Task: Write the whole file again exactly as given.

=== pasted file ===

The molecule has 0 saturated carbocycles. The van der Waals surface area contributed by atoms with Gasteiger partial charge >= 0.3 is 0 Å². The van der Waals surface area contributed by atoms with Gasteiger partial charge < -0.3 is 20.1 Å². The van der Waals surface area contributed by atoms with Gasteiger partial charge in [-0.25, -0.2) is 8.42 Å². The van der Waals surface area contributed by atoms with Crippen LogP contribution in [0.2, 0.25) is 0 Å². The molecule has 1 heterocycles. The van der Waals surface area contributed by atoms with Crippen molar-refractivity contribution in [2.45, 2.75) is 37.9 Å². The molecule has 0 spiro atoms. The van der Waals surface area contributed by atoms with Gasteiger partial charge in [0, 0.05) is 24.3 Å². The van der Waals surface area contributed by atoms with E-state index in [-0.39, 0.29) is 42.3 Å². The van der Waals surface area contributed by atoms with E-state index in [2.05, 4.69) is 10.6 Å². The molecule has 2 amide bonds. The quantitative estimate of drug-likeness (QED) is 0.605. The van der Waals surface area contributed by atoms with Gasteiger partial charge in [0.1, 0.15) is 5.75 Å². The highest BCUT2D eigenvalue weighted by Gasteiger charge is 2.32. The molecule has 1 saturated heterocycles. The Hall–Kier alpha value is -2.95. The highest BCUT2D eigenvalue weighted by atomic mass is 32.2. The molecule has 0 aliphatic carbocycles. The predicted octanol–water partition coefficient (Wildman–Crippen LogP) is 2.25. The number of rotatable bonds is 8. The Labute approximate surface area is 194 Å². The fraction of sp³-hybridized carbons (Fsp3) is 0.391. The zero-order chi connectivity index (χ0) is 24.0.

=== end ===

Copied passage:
The molecule has 0 saturated carbocycles. The van der Waals surface area contributed by atoms with Gasteiger partial charge >= 0.3 is 0 Å². The van der Waals surface area contributed by atoms with Gasteiger partial charge < -0.3 is 20.1 Å². The van der Waals surface area contributed by atoms with Gasteiger partial charge in [-0.25, -0.2) is 8.42 Å². The van der Waals surface area contributed by atoms with Crippen LogP contribution in [0.2, 0.25) is 0 Å². The molecule has 1 heterocycles. The van der Waals surface area contributed by atoms with Crippen molar-refractivity contribution in [2.45, 2.75) is 37.9 Å². The molecule has 0 spiro atoms. The van der Waals surface area contributed by atoms with Gasteiger partial charge in [0, 0.05) is 24.3 Å². The van der Waals surface area contributed by atoms with E-state index in [-0.39, 0.29) is 42.3 Å². The van der Waals surface area contributed by atoms with E-state index in [2.05, 4.69) is 10.6 Å². The molecule has 2 amide bonds. The quantitative estimate of drug-likeness (QED) is 0.605. The van der Waals surface area contributed by atoms with Gasteiger partial charge in [0.1, 0.15) is 5.75 Å². The highest BCUT2D eigenvalue weighted by Gasteiger charge is 2.32. The molecule has 1 saturated heterocycles. The Hall–Kier alpha value is -2.95. The highest BCUT2D eigenvalue weighted by atomic mass is 32.2. The molecule has 0 aliphatic carbocycles. The predicted octanol–water partition coefficient (Wildman–Crippen LogP) is 2.25. The number of rotatable bonds is 8. The Labute approximate surface area is 194 Å². The fraction of sp³-hybridized carbons (Fsp3) is 0.391. The zero-order chi connectivity index (χ0) is 24.0.